Individuals facing divorce, custody, paternity or termination matters in family court often have complicated situations with sensitive information. Deciding to share this information with an attorney, and also with other professionals involved in the case, can be embarrassing and confusing. Occasionally, this embarrassment leads to not sharing all of the pertinent information with the attorney. Having your attorney without all of the facts and circumstances can be extremely harmful to the proper presentation of your case. Today's blog post will address the the issue of attorney/client confidentiality, which forms the basis of an effective attorney/client relationship.
What information must my lawyer keep confidential?
Lawyers have a strict ethical responsibility to keep the client's information confidential, and are not at liberty to share the client's information with others outside the lawyer's firm. This responsibility begins with the first consultation between the lawyer and client, and applies even if the client chooses not to retain the attorney for representation. The duty of confidentiality applies even after the attorney/client relationship has ended. Obviously, much of the information shared with the attorney will need to be used in Court and shared with others, but only with the client's consent.
This responsibility exists regardless of who pays the attorney's fee. For example, a client's sister may pay all or part of the attorney's fee, but will not be entitled to any information from the attorney or attorney's staff.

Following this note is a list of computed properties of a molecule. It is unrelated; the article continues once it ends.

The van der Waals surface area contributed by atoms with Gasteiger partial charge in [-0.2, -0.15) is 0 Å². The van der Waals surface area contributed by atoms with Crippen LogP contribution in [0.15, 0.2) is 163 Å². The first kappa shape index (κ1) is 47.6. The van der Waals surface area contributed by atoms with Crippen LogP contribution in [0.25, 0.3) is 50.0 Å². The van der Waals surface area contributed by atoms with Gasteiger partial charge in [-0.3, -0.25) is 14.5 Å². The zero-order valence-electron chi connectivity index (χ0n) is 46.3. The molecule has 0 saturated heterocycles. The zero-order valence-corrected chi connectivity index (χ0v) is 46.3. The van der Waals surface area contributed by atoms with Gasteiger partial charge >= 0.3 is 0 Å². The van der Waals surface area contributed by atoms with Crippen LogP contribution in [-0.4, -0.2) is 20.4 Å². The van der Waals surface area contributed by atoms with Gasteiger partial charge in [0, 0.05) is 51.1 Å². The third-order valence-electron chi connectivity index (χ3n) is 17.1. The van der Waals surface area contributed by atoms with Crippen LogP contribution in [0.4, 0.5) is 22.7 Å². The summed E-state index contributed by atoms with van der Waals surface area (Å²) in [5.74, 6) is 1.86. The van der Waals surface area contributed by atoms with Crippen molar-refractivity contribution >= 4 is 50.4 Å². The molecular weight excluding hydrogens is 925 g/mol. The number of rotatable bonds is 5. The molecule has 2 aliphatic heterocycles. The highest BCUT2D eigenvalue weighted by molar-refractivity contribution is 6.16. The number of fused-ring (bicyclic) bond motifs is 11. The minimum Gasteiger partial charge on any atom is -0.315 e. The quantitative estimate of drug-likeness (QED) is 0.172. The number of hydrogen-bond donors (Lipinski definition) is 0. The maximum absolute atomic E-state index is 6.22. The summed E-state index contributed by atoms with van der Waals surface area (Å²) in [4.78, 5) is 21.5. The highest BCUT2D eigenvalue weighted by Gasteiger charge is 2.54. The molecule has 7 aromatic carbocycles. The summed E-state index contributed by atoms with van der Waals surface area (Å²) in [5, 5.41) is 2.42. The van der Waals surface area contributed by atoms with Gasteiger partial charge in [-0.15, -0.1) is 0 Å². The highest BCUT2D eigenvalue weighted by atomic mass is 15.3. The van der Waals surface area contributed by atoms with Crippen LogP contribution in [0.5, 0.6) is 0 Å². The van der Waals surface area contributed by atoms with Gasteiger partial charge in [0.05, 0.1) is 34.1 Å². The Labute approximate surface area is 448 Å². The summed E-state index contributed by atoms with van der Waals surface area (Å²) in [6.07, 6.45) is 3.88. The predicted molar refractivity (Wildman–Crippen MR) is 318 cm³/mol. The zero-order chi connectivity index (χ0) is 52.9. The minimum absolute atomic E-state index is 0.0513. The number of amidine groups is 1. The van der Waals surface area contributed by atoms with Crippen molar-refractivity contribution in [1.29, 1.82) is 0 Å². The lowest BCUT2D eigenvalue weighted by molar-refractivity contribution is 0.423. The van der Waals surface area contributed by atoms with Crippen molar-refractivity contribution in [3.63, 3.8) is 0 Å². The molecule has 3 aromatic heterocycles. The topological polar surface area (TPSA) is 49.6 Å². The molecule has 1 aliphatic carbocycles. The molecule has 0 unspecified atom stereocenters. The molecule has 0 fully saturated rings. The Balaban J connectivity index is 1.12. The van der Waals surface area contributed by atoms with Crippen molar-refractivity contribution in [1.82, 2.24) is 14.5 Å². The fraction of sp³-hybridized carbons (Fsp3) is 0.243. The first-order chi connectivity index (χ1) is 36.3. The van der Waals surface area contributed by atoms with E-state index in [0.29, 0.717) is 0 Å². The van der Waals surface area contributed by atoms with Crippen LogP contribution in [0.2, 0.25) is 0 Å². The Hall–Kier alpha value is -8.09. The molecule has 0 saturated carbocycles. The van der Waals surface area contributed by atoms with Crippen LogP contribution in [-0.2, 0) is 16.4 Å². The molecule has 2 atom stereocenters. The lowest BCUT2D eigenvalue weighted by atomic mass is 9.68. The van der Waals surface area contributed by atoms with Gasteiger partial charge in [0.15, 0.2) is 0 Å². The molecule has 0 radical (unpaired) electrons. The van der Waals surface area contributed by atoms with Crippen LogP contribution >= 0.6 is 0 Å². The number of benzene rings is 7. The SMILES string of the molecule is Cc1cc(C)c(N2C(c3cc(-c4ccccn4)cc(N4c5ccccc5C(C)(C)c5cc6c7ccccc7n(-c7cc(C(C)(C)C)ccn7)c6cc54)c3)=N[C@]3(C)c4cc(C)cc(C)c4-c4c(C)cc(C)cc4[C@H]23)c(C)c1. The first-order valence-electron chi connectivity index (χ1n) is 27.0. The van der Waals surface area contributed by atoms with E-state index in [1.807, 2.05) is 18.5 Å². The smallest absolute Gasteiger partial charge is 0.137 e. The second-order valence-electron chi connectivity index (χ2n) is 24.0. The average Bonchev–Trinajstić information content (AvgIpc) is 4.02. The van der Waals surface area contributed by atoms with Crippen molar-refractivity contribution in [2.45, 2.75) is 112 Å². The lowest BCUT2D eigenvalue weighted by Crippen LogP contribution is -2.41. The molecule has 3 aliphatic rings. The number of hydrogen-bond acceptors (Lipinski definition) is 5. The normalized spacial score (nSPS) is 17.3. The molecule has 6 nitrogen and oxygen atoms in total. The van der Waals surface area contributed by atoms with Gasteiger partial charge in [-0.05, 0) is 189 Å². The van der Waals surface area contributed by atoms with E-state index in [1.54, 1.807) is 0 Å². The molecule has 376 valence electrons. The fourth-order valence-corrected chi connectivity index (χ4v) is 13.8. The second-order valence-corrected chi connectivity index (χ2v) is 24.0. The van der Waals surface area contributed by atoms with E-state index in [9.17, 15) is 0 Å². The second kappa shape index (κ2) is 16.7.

Are there exceptions to the duty of confidentiality?
Attorneys may freely share confidential information with employees of the law firm. These staff members share the same duty of confidentiality and so may not share the information with any outside third party.
If the attorney obtains information regarding child abuse or neglect, the attorney is required by law to report the abuse or neglect to the Texas Department of Family and Protective Services, regardless of whether the client consents.
Of course, the client may consent to the sharing of confidential information. It is important that clients trust the attorney and his/her staff with confidential information, and that the attorney and client openly discuss all of the pertinent information, then decide together what information to share with others.
The family lawyers of Christiansen Law Firm have significant experience over 20 years representing clients in family law matters. Contact the attorneys of Christiansen Law Firm in Houston or San Antonio for additional information about the attorney/client relationship or to schedule a free consultation about your family law matter.